About a Goy

Polyglot guitarist (and former Bar Mitzvah session man) Tim Sparks pulls a chair up to the rebbe's table

Raised in North Carolina, Sparks has retained a hint of drawl despite more than a quarter-century spent in Minneapolis, and he peppers his speech with '60s-era phrases like "Know what I'm saying?" and "freaked out." He's casual and unhurried but is usually doing something else as he talks--playing guitar, making coffee, or burning me a CD of a forthcoming album of solo-guitar treatments of John Zorn tunes split between him, Marc Ribot, and Bill Frisell.

"When I came back [from Europe]," he says while fiddling with his laptop, "I started investigating people I could play with, working mainly as an accompanist. I wanted to work as an accompanist in order to figure out how to play the music. So I was playing rhythm guitar; it was like starting all over."

For much of the '90s, Sparks was an ethnic-music journeyman, a regular at the Loring Bar and at weddings and parties around the Twin Cities. He played Brazilian music with Mandala, Persian music with Robayat, and Arabic music with Crossing Borders. Sparks, who isn't Jewish, received his apprenticeship in Jewish music with Marc Stillman's klezmer band and Voices of Sepharad, the music and dance ensemble dedicated to the music of the Sephardim, the far-flung Jews who trace their roots to Inquisition-era Spain.

Eventually Sparks's peripatetic jobbing became overwhelming. "I was playing in so many groups that I was just getting to the point of diminishing returns, plus it was just too much repertoire to keep together." After stepping back from the sideman market, Sparks began spending more time on the farm he and his wife Chyrll (who is part-owner of the gigantic country-music shindig We Fest) own near the northern Minnesota town of Frazee. Here he concentrated on writing solo-guitar arrangements of the diverse material he'd been playing. A friend encouraged Sparks to send some of his arrangements of klezmer and Sephardic tunes to Tzadik, known for its varied catalog of experimental and Jewish music. The demo impressed label honcho John Zorn, who has helped steer Sparks's Tzadik releases.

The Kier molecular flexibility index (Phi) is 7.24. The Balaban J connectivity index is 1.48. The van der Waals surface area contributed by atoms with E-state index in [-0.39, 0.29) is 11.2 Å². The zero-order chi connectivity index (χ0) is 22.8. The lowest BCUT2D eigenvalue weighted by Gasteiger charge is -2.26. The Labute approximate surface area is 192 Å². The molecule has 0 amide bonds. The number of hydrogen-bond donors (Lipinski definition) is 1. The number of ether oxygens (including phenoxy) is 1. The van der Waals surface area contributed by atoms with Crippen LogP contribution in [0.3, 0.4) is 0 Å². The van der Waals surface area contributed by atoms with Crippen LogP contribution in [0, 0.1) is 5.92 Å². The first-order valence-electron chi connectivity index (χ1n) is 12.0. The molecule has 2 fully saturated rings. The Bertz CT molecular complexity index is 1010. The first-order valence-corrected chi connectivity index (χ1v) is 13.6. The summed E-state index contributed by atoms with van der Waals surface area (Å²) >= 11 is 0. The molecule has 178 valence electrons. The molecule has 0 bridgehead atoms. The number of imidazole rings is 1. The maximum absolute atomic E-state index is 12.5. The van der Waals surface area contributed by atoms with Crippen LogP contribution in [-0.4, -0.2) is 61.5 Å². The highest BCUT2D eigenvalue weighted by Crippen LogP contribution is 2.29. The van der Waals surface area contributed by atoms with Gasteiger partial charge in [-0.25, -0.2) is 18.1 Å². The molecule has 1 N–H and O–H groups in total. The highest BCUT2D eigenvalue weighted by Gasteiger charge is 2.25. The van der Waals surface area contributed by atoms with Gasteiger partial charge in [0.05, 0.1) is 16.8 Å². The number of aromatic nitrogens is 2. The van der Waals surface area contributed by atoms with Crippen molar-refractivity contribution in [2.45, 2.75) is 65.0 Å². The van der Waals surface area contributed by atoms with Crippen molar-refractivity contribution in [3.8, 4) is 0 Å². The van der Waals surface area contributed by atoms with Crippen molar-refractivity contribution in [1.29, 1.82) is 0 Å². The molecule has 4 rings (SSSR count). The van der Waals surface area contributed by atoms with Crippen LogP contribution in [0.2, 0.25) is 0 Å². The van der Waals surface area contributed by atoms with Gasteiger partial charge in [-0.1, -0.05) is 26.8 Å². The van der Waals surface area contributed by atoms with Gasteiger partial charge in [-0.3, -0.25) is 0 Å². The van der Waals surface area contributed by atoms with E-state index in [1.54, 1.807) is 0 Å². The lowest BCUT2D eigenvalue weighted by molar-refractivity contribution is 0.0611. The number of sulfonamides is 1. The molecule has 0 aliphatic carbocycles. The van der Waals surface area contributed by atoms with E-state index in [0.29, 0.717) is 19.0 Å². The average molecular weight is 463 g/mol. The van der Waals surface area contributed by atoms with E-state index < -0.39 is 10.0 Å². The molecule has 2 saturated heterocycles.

Considering that Sparks's albums bear such insider titles as At the Rebbe's Table and feature packaging adorned with Stars of David and quotes from theologian Martin Buber and Hassidic sage the Baal Shem Tov, listeners might be forgiven a certain surprise when they learn that Sparks's bio has gospel-singing grannies and white-lightning-peddling uncles standing in for cantor fathers and rabbi cousins.

"A friend of mine made a joke that he'd have to have a briss for me," says Sparks, but he adds that his non-Jewishness has been a non-issue, and he doesn't see anything presumptuous about his exploration of Jewish music. "It seems natural to play," he declares. "My understanding of this music comes from playing bar mitzvahs and weddings."

Sparks is generally a stranger to such gigs these days. He has managed to build enough of an audience to focus exclusively on concerts such as the upcoming Walker date, where he'll be joined by Rebbe's band of in-demand sidemen including Marc Ribot on nylon-string guitar, bassist Greg Cohen, cellist Erik Friedlander, and percussionist Cyro Baptista.

On the day of our interview, Sparks had been home from an American tour for only a few hours and was preparing to embark on his fourth Japanese tour later that evening. When I called for directions before our meeting, he seemed a bit disoriented and, in perfect wandering-minstrel fashion, had to step outside to remind himself of the street address. Later I asked how long he'd had the apartment. "Oh, two years or so," he answered. Sparks, it seems, is always just settling in.

His residence in the Jewish-music world is likely to be temporary; Sparks is a man of phases. He likes to immerse himself in something and then move on to the next thing as a more rounded fellow. Lately, his trips to Japan have inspired vague ideas about marrying Japanese music with the guitar sounds of southeastern Mexico. He may be onto something; the market for classically trained, Southern-bred, Hispano-Japanese fingerstyle guitarists appears to be wide open.

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